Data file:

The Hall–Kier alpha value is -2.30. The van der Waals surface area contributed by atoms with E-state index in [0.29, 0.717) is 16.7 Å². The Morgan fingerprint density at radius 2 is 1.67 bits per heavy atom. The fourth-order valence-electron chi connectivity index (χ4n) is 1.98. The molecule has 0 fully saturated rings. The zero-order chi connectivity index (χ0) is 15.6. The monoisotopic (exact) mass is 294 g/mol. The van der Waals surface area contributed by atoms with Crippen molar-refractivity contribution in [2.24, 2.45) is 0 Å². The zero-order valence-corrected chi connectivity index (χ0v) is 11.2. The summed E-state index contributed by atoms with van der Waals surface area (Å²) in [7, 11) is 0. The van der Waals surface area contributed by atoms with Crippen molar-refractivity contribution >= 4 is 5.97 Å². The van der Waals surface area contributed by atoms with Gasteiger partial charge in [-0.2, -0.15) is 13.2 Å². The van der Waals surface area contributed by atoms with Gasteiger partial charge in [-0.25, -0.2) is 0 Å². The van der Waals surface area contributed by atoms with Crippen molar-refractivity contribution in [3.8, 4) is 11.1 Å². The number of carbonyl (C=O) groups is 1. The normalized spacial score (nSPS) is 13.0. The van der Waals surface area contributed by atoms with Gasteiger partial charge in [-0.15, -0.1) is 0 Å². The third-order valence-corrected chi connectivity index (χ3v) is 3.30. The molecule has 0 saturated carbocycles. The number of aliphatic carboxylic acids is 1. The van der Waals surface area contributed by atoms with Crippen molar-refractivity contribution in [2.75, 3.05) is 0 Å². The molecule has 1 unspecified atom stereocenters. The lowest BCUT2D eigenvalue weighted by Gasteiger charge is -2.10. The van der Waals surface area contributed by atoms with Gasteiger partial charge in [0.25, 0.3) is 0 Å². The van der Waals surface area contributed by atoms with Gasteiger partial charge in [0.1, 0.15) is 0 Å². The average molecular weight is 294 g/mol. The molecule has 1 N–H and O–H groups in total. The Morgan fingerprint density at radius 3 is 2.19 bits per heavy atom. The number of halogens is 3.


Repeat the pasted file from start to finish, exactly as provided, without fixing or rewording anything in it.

The Hall–Kier alpha value is -2.30. The van der Waals surface area contributed by atoms with E-state index in [0.29, 0.717) is 16.7 Å². The Morgan fingerprint density at radius 2 is 1.67 bits per heavy atom. The fourth-order valence-electron chi connectivity index (χ4n) is 1.98. The molecule has 0 fully saturated rings. The zero-order chi connectivity index (χ0) is 15.6. The monoisotopic (exact) mass is 294 g/mol. The van der Waals surface area contributed by atoms with Crippen molar-refractivity contribution in [2.24, 2.45) is 0 Å². The zero-order valence-corrected chi connectivity index (χ0v) is 11.2. The summed E-state index contributed by atoms with van der Waals surface area (Å²) in [7, 11) is 0. The van der Waals surface area contributed by atoms with Crippen molar-refractivity contribution >= 4 is 5.97 Å². The van der Waals surface area contributed by atoms with Gasteiger partial charge in [-0.2, -0.15) is 13.2 Å². The van der Waals surface area contributed by atoms with Gasteiger partial charge in [-0.25, -0.2) is 0 Å². The van der Waals surface area contributed by atoms with Crippen molar-refractivity contribution in [3.8, 4) is 11.1 Å². The number of carbonyl (C=O) groups is 1. The normalized spacial score (nSPS) is 13.0. The van der Waals surface area contributed by atoms with Gasteiger partial charge in [-0.15, -0.1) is 0 Å². The third-order valence-corrected chi connectivity index (χ3v) is 3.30. The molecule has 0 saturated carbocycles. The number of aliphatic carboxylic acids is 1. The van der Waals surface area contributed by atoms with Crippen molar-refractivity contribution in [2.75, 3.05) is 0 Å². The molecule has 1 unspecified atom stereocenters. The lowest BCUT2D eigenvalue weighted by Gasteiger charge is -2.10. The van der Waals surface area contributed by atoms with Gasteiger partial charge in [0.25, 0.3) is 0 Å². The van der Waals surface area contributed by atoms with Gasteiger partial charge in [0.1, 0.15) is 0 Å². The average molecular weight is 294 g/mol. The molecule has 1 N–H and O–H groups in total. The Morgan fingerprint density at radius 3 is 2.19 bits per heavy atom. The number of halogens is 3.